The border is just another line to cross.
I've been playing a decent amount of that newer Ghost Recon game, and it may have influenced my choice of movie for the week. See, that game is all about taking down cartels, which is a similar pitch I've heard for Sicario. A buddy of mine actually reviewed it a while back and that also told me that it should be pretty good to boot. So, having my safety net of "This should be good" cast out in expectations, let's see if this movie can live up to it.
This movie is a bit of a strange one. At first, even though a couple lines of text all but spell out what will become obvious, we find our lady cop to be our main character. Indeed, it would appear that a good chunk of this movie is centered almost directly around her, so that would be as good a bet as any - even though she's far from being some sort of hitman. Her threads are strewn with confusion and a hectic lack of knowing what's going on, as though it was a spy movie. Of course, the main difference between it and a spy movie is that the spy movie works on misdirects and multiple layering, whereas here we find ourselves stuck in a similar position along with our lead lady of just not really being told the full briefing of whats going on.
Of course, her's is a bit of cop story. She starts off with some nice tense house-breaching action with her unit, only to be escalated into "joint operations team" when she voluntarily joins the fight against the cartels to get the person responsible for the absolute carnage hiding within the walls of the place she just raided - as well as the bomb that injured or killed some of the cops checking the place out. It isn't too long in that we start being shown little installments of a story involving a Mexican cop - much to our wonderment, and indeed after a few episodes of this it quickly becomes wondering when they are going to get to the point that it's relevant at all to our story being told. Despite all this and these characters floating around on screen however, it's not till the final act that we figure out that this movie was actually much more about someone else in a way.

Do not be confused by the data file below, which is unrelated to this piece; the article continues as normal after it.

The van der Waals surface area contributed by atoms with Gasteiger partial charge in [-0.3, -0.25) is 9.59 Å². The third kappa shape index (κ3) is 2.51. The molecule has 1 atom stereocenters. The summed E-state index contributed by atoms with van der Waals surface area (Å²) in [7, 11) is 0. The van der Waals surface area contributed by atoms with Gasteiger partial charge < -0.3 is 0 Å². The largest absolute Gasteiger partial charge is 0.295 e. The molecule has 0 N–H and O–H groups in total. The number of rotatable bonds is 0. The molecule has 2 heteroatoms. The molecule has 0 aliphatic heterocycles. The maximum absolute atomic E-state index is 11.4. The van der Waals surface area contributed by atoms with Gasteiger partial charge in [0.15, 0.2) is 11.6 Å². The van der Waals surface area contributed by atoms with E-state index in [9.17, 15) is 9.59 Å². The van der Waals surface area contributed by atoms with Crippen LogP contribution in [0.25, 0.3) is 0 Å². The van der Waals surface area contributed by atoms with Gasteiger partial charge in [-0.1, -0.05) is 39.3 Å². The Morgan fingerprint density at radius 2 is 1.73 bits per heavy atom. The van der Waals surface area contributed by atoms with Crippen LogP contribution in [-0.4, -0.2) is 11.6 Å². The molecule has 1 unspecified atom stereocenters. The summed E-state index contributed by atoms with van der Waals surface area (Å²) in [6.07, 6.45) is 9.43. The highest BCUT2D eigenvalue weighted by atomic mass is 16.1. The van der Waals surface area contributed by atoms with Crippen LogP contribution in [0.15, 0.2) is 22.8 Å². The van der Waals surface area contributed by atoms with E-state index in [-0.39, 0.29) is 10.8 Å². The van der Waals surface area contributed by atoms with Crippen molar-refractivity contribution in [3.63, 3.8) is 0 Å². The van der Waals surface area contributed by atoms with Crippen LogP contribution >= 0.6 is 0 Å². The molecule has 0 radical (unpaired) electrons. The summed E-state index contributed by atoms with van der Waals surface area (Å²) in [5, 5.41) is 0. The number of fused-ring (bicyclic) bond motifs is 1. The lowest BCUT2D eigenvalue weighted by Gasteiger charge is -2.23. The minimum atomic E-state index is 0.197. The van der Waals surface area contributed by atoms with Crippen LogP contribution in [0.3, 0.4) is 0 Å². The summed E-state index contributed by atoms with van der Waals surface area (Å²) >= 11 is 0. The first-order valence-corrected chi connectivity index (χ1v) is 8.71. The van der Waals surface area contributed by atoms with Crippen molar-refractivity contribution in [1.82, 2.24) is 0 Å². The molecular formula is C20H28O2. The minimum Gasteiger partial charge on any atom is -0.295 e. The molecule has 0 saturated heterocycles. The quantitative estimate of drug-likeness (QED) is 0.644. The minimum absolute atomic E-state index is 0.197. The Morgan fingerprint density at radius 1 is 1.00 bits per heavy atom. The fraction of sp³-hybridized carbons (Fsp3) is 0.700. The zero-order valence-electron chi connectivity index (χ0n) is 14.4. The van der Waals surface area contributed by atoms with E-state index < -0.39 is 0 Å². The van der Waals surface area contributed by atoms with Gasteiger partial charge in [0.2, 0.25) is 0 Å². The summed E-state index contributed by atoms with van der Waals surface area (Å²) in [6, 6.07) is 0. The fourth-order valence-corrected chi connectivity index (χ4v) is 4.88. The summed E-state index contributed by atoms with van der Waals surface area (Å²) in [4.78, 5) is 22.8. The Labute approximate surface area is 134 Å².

The story is a good point for me to start out with some balancing of the scale. The fact that we don't know whats going on any more than the lead does will inevitably be annoying to some due to it's chaotic nature, but believe it or not I feel that it's rather much a positive for this movie. It helps keep that chaos in there, and the movie does have chaos at it's core so it helps the experience by doing so. On the other hand of that we have many scenes that are rather slow and can feel a bit drawn out at times (such as the first flight and a couple scenery montages sections), which in turn lend portions of the movie a very "padded" feeling. A little respite from the action and tension isn't bad - and certainly at times the slower moments can help add to the tension, but a little trimming still doesn't feel like it would have been terrible. The entire side story featuring the cop also feels almost completely irrelevant, serving only for the purpose of humanizing the cop so you can try to attach yourself to him for when he finally crosses into the main plot line - but at that point he's such a small character that's seemed so insignificant it's hard to muster any more emotion for him than if they simply showed him leaving his family to go to work.
There are actually only a few action scenes in this movie - and most are pretty concise and to the point as far as the action goes. If you wanted to watch this movie for the purpose of getting some Commando style craziness or a more realistic military romp, you may find themselves rather disappointed. What's there is shot nicely, complete with some amusing camera maneuvers during the convoy scene and usage of some filters for night vision and thermal cameras during the tunnel scene. It's not too cut heavy - using them as it sees fit but not so much that it makes you nauseous.
Costume design is what you'd expect in a movie like this - your casual attires as well as your military and SWAT gear load outs. Some details are payed attention to - such as the ballistic plates in plate carriers, which usually in movies just gets relegated to magical ballistic vests. The costume department does a fine job in pulling off these looks, even if a good portion of things looks like modern clothes. In the same vein, the effects department delivers what they need to without showing off too much. Muzzle flashes, blood when necessary, the before mentioned optical effects, all the things you would expect to see are in there and come off as decent or good quality.
The actors do a great job of conveying their roles here too. The lines mostly all come across finely understandable, and you do feel that there's some sort of chemistry between Blunt and her partner as though they've been working together for some time. The soundtrack is actually incredibly minimalistic, with hardly anything really recognizable as a song outside of a bar scene. This isn't to say there is no music at all - it actually uses some music that works great for building tension, sounding like some sort of hybrid mix of something from Terminator and The Thing.
Overall, it's a pretty good movie if your okay with a bit of a slow tempo with a few tight tension-based action scene. Actors do a good job, and the movie has loads to say about the entire cartel situation and the actions taken about it if you want to delve into it. It's put together nicely, although there are still some rooms for improvement in my mind. It's got an emotional edge for it's characters, and it doesn't tend to pull back to hard on the reigns as it plays out it's events. Although not for everybody, it's certainly still a pretty good flick.